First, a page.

When Alex asked if I would like to watch Carrie because her friend had extra complimentary tickets (orchestra!), I immediately said yes. Carrie was the first Stephen King book I read and the thought of seeing it set to music was one of those this-I-have-to-see things. It took Speedy and I two and a half hours to drive from our house in Antipolo to the RCBC Theater in Makati last Thursday but we made it on time.
Carrie, the musical, is based on Stephen King’s novel about a girl with special powers. Telekinesis had been in the English dictionary before Carrie was published but it was the novel that popularized the term pyrokinesis. The characters are the same; so is the story. Having read the novel and having seen the 1976 film adaptation that made Sissy Spacek a star, I knew exactly who would live, who would die, who the good guys and the baddies were.
Carrie White, raised by a loony religious zealot mother, is made fun of at school. She gets her first period while showering after a P.E. class, she panics and thinks she’s dying, and the girls throw sanitary napkins at her while laughing and humiliating her. The P.E. teacher later makes the girls apologize. Sue Snell is guilt-ridden and, as a way of making amends, asks her dreamboy boyfriend Tommy Ross to ask Carrie to the prom instead. Sue’s best friend Chris Hargensen refuses to apologize, gets suspended and banned from the prom. To get back at Carrie, she arranges with her boyfriend to set up a bucket of pig’s blood over the stage so that after Carrie is crowned Prom Queen following a rigged voting, she could pull the rope attached to the bucket and drench Carrie in blood. Carrie, feeling totally humiliated and betrayed, uses her power and sets the school gym on fire.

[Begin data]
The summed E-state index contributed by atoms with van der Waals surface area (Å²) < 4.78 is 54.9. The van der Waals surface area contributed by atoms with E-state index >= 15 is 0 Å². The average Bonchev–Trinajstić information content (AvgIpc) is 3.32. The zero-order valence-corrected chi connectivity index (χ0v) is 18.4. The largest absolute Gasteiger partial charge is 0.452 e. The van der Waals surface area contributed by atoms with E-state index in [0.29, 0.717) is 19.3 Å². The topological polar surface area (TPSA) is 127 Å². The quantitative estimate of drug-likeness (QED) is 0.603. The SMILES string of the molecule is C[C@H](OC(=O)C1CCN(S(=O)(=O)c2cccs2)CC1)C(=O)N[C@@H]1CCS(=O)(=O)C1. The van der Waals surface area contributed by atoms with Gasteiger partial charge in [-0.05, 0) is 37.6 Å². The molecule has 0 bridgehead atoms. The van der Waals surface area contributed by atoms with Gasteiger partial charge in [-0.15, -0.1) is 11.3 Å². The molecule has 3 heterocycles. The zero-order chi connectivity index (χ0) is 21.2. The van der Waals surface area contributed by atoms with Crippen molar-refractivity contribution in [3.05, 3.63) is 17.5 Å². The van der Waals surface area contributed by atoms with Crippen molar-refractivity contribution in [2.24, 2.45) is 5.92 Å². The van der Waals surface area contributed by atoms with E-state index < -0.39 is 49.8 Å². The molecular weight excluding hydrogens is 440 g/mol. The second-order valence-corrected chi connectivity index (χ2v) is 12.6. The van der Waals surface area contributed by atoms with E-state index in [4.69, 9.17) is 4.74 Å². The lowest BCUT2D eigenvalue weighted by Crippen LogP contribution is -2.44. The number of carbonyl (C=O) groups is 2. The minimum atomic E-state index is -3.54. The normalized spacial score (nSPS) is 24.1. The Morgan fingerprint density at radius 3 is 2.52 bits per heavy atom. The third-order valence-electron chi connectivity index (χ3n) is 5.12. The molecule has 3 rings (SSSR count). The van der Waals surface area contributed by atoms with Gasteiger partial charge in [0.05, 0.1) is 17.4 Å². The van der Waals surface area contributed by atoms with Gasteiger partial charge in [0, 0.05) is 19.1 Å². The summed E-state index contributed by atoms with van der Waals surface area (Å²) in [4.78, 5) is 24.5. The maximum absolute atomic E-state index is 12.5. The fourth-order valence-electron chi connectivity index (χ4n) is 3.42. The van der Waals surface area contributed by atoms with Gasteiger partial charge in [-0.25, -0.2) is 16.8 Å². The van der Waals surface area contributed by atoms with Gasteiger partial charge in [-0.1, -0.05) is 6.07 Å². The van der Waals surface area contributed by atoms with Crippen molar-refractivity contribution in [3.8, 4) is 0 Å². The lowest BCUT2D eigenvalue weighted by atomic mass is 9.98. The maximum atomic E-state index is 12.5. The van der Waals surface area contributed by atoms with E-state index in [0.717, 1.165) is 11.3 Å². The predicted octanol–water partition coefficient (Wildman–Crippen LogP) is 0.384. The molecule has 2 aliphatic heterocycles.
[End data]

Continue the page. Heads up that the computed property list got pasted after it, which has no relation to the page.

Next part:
What I didn’t know was that the music would totally blow me away. How a horror story could be transformed into a musical was nothing short of magical. Michael Gore’s music is catchy, haunting and powerful. The lyrics by Dean Pitchford perfectly capture the story so that even those who had not read the book nor seen the 1976 movie wouldn’t find it hard to understand the characters and follow the story.
What I didn’t expect was that I would see Menchu Lauchengco-Yulo in a new light and find another dimension of respect for her as a stage actress — the kind I reserve for the likes of Glenn Close (no, not Lea Salonga, sorry). This was not the same girl who was cast as Maria in West Side Story and as Liesl in The Sound of Music more probably because apart from a good singing voice, she also looked perfect for the roles. Being pretty is not a requirement for playing Carrie’s mother, Margaret. What it requires is intensity. And, in the musical, a powerful and haunting voice because Margaret’s songs should make your hackles rise or bring you to tears, or both. And Menchu delivered perfectly. She was, in a word, sublime.
What I especially didn’t expect was that I would be totally captivated by this girl who played Carrie. This girl whose name I didn’t even know until long after the curtain call and the standing ovation. This girl who was trained for a role in less than two weeks because the original Carrie had been taken ill. I would learn later that her name is Kayla (sometimes spelled K-La) Rivera. Such voice, such expressive face, such awesome, awesome talent.